A sharp rise in severe rainstorms has officials scrambling to prepare Seattle infrastructure for a much wetter future as climate change progresses.
“Over the past 15 years, a certain type of rainfall event has become more common,” said James Rufo-Hill, a climate adaption specialist with Seattle Public Utilities. “That type of rainfall event is one we are seeing right now — it’s called an atmospheric river. Basically, it’s the long duration, multi-day storm.”
A study commissioned by Seattle Public Utilities finds that the region has experienced a 30 percent increase in “extreme rainstorms” over the past 15 years. More recently, Seattle experienced the wettest four-year period on record. The study states:
Rainfall patterns across the city show that these extreme weather events have grown 30 percent stronger over the past 15 years, an expected impact of climate change. The new SPU study draws from data collected by 17 SPU-owned rain gauges and from regional observations taken by the National Weather Service (NWS).
SPU has monitored weather patterns for about 40 years. The last report on extreme rainfall patterns stated that 4 inches of rain in 24 hours qualified as an extreme event. Now, it’s 5.5 inches in that same time.
“So the extreme events are becoming more extreme,” Rufo-Hill said. “Downpours and other types of events haven’t changed, but these big storms that last anywhere from six hours to three days have grown even bigger and stronger.”
The study echoes the National Climate Assessment — that a rise in extreme precipitation is expected in all regions of the U.S. as climate change continues. It also is in line with what local climatologist Cliff Mass has predicted. Mass warns that climate change will alter conditions around the Northwest over the next 100 years — including more rain. But he has also come under fire for correcting how severe the signs of climate change have been.
Whether it’s national studies, the City of Seattle, or a local climate expert, all signs point to a much wetter and rainier Northwest in the years to come.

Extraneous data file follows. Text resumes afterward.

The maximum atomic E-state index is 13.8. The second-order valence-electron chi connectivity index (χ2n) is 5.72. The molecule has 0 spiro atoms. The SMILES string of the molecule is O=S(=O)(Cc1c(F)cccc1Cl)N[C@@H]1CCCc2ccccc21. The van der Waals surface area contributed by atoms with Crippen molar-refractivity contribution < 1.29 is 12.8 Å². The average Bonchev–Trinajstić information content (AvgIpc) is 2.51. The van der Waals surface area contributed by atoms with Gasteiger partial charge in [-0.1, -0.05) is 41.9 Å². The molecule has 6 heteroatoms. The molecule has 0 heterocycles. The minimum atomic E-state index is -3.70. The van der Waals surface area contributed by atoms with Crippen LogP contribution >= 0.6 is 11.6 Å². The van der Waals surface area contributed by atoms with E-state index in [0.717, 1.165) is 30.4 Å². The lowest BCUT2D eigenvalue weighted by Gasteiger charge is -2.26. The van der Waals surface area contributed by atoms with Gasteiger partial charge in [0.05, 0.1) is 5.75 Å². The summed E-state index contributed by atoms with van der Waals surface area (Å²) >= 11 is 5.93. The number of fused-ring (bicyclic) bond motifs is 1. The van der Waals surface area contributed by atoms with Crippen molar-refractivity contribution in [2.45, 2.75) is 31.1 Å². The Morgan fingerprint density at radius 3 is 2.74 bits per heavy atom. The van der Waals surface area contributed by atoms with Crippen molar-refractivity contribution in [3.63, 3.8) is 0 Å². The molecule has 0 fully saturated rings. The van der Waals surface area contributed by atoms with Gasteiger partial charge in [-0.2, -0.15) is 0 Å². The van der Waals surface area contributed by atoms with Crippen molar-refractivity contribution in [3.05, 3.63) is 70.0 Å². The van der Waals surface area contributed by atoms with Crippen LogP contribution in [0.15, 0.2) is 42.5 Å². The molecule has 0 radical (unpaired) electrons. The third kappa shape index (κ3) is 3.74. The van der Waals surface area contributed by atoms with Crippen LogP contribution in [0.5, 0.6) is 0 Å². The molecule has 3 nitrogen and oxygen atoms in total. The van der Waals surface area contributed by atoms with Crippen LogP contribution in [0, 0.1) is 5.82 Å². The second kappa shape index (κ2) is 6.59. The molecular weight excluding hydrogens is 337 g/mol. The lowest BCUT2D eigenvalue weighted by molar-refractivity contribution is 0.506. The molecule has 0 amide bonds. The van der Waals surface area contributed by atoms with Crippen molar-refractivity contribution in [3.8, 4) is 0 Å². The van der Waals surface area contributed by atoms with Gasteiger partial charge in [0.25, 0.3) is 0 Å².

“Cities don’t have the luxury of climate denial and cannot wait for federal leaders to embrace science,” Mayor Jenny Durkan said. “The effect of inaction is already at our doorstep. Our city is preparing for our new reality while we work to cut emissions and prevent the catastrophic impacts of climate change.”
Local officials are pointing to the new study as an argument to accelerate Seattle infrastructure projects, such as the city’s move toward electric car facilities.
“Seattle will continue to lead on climate action and fostering our green energy economy,” Durkan said. “We are electrifying our fleet, implementing strong building efficiency standards, and partnering for improved resilience planning. But there is still more to do.”
Another important aspect of Seattle infrastructure is how the city handles rain. When Seattle designed its stormwater system more than 100 years ago, it combined its street drainage with sewage from buildings. That means toilets, showers, and street drains all feed the same pipes. During heavy rain, those pipes are often overwhelmed and overflow into the area’s bodies of water.
This is what happens during modern rain storms around Seattle. Lake Washington, Lake Union, and Elliott Bay are where sewage overflows when pipes can’t handle the increased load. It happens so much that Seattle and King County have paid fines for how much they dump into the water.
Seattle has already started to address the issue by boring a massive tunnel underneath Ballard, Fremont and Wallingford. Those spaces will be used to divert overflow. But Seattle and King County — especially their wastewater treatment facilitates — still face challenges as more people move to the area and heavy rains increase.